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12
The UCAR Center for Science Education has a small (but growing!) collection of games related to weather, climate, atmospheric science and space weather education. The Center also has a modest collection of interactives and simulations related to atmospheric science topics.
Grade Level   K 1 2 3 4 5 6 7 8 9 10 11 12
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13
Students use prior knowledge, a photo gallery, and a video to discuss what they already know about extreme weather on Earth and brainstorm and categorize a list of weather-related words and phrases. Then they identify the necessary conditions for weather events to occur, and the factors that affect...
Grade Level   6 7 8
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14
Published in 2008
This Nature lesson will help students to evaluate how the interactions of air, moisture, wind, and topography combine to create the extreme environment found in Death Valley, California.
Grade Level   8 9 10
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15
Published in 2010
With this graph and accompanying lesson from Clue into Climate, produced by KQED, students will explore how the level of carbon dioxide has increased over time, hypothesize about why this is a concern, and begin to think about what can be done to slow or stop continued climate change.
Grade Level   6 7 8 9 10 11 12
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16
Earth's temperature is set, in part, by a balance between incoming radiation energy from the Sun and outgoing radiation energy into space. If more energy comes in than leaves, Earth's temperature will rise, and vice versa. The atmosphere plays a big role in this balance. In this activity, you will...
Grade Level   6 7 8
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17
"Some days it feels """"""""dry"""""""" and some days it feels """"""""muggy-"""""""" even though the temperature is the same. This is due to differing amounts of water vapor in the air. In this activity, you will measure relative humidity in the air using just a temperature sensor, by comparing the...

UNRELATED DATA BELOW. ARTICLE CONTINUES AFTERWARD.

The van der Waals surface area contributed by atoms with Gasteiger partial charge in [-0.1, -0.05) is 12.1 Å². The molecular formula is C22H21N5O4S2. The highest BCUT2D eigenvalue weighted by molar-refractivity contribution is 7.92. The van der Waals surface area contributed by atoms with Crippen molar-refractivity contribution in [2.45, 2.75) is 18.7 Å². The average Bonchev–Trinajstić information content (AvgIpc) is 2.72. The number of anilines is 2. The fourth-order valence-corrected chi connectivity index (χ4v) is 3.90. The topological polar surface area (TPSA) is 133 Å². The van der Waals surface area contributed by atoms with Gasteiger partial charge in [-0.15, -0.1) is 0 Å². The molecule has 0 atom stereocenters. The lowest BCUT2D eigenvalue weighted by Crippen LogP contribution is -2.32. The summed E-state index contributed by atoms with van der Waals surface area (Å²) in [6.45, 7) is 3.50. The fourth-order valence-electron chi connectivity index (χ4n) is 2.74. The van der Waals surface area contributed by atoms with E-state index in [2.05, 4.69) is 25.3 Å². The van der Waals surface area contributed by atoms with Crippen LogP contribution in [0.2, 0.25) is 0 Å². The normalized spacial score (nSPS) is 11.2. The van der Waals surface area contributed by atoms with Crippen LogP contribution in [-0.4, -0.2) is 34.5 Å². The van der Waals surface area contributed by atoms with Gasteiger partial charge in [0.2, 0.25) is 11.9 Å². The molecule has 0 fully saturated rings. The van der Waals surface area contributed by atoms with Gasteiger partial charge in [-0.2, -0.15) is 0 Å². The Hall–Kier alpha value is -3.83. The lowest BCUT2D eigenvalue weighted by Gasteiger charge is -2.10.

Grade Level   6 7 8
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18
There is always some water vapor in the air. For the most part we can't see it directly, but we can measure its presence with a relative humidity sensor. In this activity, you will use a relative humidity sensor and a soda bottle to measure humidity near surfaces, such as over a leaf or above an ice...
Grade Level   6 7 8
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19
Much of the water cycle is visible, both in the form of liquid water (oceans, rivers, lakes, and precipitation such as rain) and in the form of solid water (ice, snow, and precipitation such as falling snow or hail). However, some of the water in the water cycle is invisible because water is also...
Grade Level   6 7 8
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20
We commonly experience the fact that in hot weather, lower humidity is more comfortable than higher humidity. Why? In this investigation, you will figure out how to condense water from your classroom air.
Grade Level   6 7 8